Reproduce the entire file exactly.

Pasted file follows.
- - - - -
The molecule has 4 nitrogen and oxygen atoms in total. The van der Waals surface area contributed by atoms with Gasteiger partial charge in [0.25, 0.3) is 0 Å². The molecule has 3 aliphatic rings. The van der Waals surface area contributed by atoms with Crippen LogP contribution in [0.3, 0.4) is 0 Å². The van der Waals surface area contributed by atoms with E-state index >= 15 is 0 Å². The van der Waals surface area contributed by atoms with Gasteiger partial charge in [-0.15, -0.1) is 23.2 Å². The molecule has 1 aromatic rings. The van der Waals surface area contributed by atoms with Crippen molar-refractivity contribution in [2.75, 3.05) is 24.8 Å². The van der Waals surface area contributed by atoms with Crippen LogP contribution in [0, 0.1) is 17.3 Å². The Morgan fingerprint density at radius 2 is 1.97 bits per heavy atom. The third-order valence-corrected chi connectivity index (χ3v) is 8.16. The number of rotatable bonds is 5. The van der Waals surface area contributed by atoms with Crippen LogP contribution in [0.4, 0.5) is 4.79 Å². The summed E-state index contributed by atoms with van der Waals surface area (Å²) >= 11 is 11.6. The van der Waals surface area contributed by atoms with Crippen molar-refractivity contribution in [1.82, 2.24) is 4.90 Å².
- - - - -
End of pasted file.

The molecule has 4 nitrogen and oxygen atoms in total. The van der Waals surface area contributed by atoms with Gasteiger partial charge in [0.25, 0.3) is 0 Å². The molecule has 3 aliphatic rings. The van der Waals surface area contributed by atoms with Crippen LogP contribution in [0.3, 0.4) is 0 Å². The van der Waals surface area contributed by atoms with E-state index >= 15 is 0 Å². The van der Waals surface area contributed by atoms with Gasteiger partial charge in [-0.15, -0.1) is 23.2 Å². The molecule has 1 aromatic rings. The van der Waals surface area contributed by atoms with Crippen molar-refractivity contribution in [2.75, 3.05) is 24.8 Å². The van der Waals surface area contributed by atoms with Crippen LogP contribution in [0, 0.1) is 17.3 Å². The Morgan fingerprint density at radius 2 is 1.97 bits per heavy atom. The third-order valence-corrected chi connectivity index (χ3v) is 8.16. The number of rotatable bonds is 5. The van der Waals surface area contributed by atoms with Crippen LogP contribution in [0.4, 0.5) is 4.79 Å². The summed E-state index contributed by atoms with van der Waals surface area (Å²) >= 11 is 11.6. The van der Waals surface area contributed by atoms with Crippen molar-refractivity contribution in [1.82, 2.24) is 4.90 Å².